Introduction to Challenge.gov

Challenge.gov is a technical platform and list of challenge and prize competitions, all of which are run by more than 70 agencies across federal government. These include technical, scientific, ideation, and creative competitions where the U.S. government seeks innovative solutions from the public, bringing the best ideas and talent together to solve mission-centric problems.

You will find hundreds of competitions that cover a wide range of interests and require varying levels of skills and abilities in order to participate. You can discover something of interest to you, sorting by type of challenge and by the agency hosting the competition. They are listed in chronological order, from most recent launched to older, closed competitions going back to 2010.

The platform is available at no cost for federal agencies to host crowdsourcing competitions. And there are no fees for the public to participate and enter the challenges.

Challenge.gov is administered by the U.S. General Services Administration (GSA) in partnership with agencies across government and the White House Office of Science and Technology Policy.

Find us on Twitter @ChallengeGov and facebook.com/ChallengeGov


Challenge.gov: Four years of open innovation in government:

  • 400+ competitions launched
  • More than $120 million awarded in prizes
  • 150,000+ solvers participated
  • 3.5 million site visits
  • Visitors from every country around the globe
  • Participants from every state in the USA

Learn More About Challenge & Prize Competitions

Challenge and prize competitions are one path that federal agencies take to drive innovation and solve mission-centric problems — whether technical, scientific, or creative. More than 400 challenges have been run in the Federal government since 2010 and competitions have been around since colonization of the Americas, including the 1927 Orteig Prize, the transatlantic flight that made Charles Lindbergh famous.

With a challenge competition, a “seeker” poses a problem or question to the public and “solvers” respond and submit solutions. An agency pays only for those solutions that meet the criteria and are chosen as winners.

An API for key data is available at https://www.challenge.gov/api/.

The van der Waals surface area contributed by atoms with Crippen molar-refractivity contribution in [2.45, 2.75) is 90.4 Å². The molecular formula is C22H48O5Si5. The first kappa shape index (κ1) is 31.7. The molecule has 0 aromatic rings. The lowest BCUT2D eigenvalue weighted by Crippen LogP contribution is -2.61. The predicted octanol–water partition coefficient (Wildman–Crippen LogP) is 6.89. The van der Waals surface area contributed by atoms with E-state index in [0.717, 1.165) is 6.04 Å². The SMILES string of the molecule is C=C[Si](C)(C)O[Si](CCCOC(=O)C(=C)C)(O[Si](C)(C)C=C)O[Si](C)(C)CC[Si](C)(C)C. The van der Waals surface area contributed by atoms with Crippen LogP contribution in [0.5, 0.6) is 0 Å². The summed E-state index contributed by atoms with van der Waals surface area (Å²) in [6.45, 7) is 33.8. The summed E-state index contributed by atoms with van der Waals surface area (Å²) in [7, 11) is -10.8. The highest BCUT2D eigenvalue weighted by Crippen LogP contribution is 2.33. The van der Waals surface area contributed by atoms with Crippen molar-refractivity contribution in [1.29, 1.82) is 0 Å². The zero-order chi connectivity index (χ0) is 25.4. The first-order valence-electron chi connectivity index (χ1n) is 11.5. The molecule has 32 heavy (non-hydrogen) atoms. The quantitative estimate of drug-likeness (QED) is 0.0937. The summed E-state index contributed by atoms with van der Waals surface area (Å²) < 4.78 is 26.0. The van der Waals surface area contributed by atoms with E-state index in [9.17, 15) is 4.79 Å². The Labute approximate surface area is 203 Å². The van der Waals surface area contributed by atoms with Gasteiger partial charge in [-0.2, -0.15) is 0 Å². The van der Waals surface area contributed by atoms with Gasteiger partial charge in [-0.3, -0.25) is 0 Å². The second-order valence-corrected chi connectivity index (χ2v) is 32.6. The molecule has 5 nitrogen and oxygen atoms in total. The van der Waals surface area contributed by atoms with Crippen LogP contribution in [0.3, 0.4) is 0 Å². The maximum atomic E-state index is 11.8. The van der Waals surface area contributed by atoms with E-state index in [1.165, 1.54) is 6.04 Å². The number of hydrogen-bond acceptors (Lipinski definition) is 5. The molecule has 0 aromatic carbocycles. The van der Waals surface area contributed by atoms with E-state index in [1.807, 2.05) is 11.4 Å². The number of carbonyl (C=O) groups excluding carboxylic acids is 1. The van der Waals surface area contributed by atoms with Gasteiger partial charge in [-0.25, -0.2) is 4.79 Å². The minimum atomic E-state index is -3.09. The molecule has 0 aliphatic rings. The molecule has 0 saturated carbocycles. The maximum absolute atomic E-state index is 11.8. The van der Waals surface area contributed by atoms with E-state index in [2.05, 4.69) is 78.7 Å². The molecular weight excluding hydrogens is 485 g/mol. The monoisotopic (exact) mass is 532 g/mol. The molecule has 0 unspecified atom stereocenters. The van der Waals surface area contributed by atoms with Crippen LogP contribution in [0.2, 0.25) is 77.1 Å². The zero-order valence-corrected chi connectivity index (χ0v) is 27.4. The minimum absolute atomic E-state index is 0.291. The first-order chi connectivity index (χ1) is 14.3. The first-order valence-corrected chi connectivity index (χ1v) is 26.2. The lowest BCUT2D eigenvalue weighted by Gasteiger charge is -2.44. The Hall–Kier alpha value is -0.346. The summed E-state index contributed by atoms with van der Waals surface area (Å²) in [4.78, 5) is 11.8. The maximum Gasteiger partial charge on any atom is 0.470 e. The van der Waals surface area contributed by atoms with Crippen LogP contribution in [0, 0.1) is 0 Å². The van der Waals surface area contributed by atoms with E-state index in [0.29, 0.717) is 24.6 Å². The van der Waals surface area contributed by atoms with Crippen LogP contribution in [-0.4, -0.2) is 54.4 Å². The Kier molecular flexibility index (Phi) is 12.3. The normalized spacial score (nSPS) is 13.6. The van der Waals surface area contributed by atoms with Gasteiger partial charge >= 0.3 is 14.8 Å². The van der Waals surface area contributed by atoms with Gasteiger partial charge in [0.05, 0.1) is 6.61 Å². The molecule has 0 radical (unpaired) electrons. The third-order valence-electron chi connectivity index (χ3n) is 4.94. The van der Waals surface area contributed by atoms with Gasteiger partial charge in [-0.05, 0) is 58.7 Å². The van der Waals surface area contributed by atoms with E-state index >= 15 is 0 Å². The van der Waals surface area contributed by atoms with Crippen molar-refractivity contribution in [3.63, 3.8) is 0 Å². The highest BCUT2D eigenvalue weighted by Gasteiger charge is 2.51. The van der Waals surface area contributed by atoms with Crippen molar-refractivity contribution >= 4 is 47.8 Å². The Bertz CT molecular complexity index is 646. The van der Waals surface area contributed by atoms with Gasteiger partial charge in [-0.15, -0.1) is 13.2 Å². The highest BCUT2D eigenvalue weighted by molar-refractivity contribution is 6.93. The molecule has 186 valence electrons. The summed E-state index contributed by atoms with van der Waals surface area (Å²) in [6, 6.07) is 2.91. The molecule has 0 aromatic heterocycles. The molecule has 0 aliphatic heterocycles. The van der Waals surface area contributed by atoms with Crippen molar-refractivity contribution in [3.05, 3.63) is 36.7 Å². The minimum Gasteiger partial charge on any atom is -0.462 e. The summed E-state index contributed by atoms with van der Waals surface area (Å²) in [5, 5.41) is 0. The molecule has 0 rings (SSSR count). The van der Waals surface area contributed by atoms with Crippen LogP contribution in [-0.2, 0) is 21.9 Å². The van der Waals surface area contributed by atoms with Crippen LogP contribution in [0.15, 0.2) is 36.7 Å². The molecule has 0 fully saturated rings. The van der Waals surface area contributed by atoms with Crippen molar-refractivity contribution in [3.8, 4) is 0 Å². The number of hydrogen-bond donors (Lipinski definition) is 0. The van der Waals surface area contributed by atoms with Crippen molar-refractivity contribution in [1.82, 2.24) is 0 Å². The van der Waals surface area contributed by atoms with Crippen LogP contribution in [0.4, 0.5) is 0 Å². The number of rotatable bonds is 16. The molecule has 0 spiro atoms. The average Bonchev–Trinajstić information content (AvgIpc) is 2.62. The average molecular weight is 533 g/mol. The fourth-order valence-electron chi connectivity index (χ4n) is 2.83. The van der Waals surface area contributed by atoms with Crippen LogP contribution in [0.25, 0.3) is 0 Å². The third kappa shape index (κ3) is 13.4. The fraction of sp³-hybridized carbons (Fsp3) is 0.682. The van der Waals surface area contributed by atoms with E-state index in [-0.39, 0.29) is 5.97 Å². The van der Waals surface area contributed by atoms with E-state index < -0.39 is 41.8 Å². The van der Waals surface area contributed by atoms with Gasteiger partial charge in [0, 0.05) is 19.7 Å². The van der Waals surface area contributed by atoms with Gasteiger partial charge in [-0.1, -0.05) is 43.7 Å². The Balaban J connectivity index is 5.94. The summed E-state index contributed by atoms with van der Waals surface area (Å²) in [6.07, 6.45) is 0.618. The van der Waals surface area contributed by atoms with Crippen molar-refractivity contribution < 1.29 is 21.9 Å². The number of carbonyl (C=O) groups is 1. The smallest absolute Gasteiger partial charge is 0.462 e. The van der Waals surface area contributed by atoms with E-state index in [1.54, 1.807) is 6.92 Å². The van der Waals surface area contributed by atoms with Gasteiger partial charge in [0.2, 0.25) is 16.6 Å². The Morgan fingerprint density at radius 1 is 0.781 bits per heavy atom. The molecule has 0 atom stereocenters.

If you are a federal employee looking for resources and information to run your own challenge and prize program, go to “Getting Started” for details and relevant resources.

Winner – Harvard’s Innovations in American Government Award

Challenge.gov earned the honor of being selected from a pool of over 600 applicants, for the prestigious Innovations in American Government Award. This award is given every two years by the Ash Center for Democratic Governance and Innovation at Harvard Kennedy School. According to the press release announcing the finalist selections, “winners are chosen based on novelty, effectiveness, significance, and the degree to which their innovations can inspire replication in other government entities.”


For Federal Agencies

If your agency is looking to conduct a challenge competition, we have a wealth of information to help you through the process. See articles, training and resources, including: Getting Started with Challenge & Prize Competitions and the cache of on-demand training webinars and videos. View this 30 minute webinar to learn how to use the challenge.gov platform to post your competition.

Benefits of prize competitions:

  • Pay only for performance
  • Discover new talent
  • Stimulate the market
  • Make the impossible possible
  • Drive collaborative innovation
  • Power ideas into reality

If you’re ready to begin, go to challenge.gov/login to log in to this site or contact us, challenge@gsa.gov.


Quick Facts: Challenges in Government

  • In his September 2009 Strategy for American Innovation, President Obama called on agencies to increase their ability to promote innovation by using tools such as prizes and challenges to solve tough problems.
  • In March 2010, the federal Office of Management and Budget (OMB) issued a Memorandum on the use of challenges/contests and prizes to improve government and encourage innovation. This memo provides a policy and legal framework to guide agencies in using prizes to stimulate innovation to advance their core missions.
  • Between September 2010 and February 2015, 72 federal agencies ran 390 challenge and prize competitions. The use of this tool to drive innovation and collaboration with citizens continues to expand.
  • This platform is available at no cost to all federal agencies to help them list their challenge and prize competitions and learn how to engage the public through this innovative approach.
  • Through this site, the public can find all challenges/contests taking place across the federal government and participate in those challenges that are of interest to them.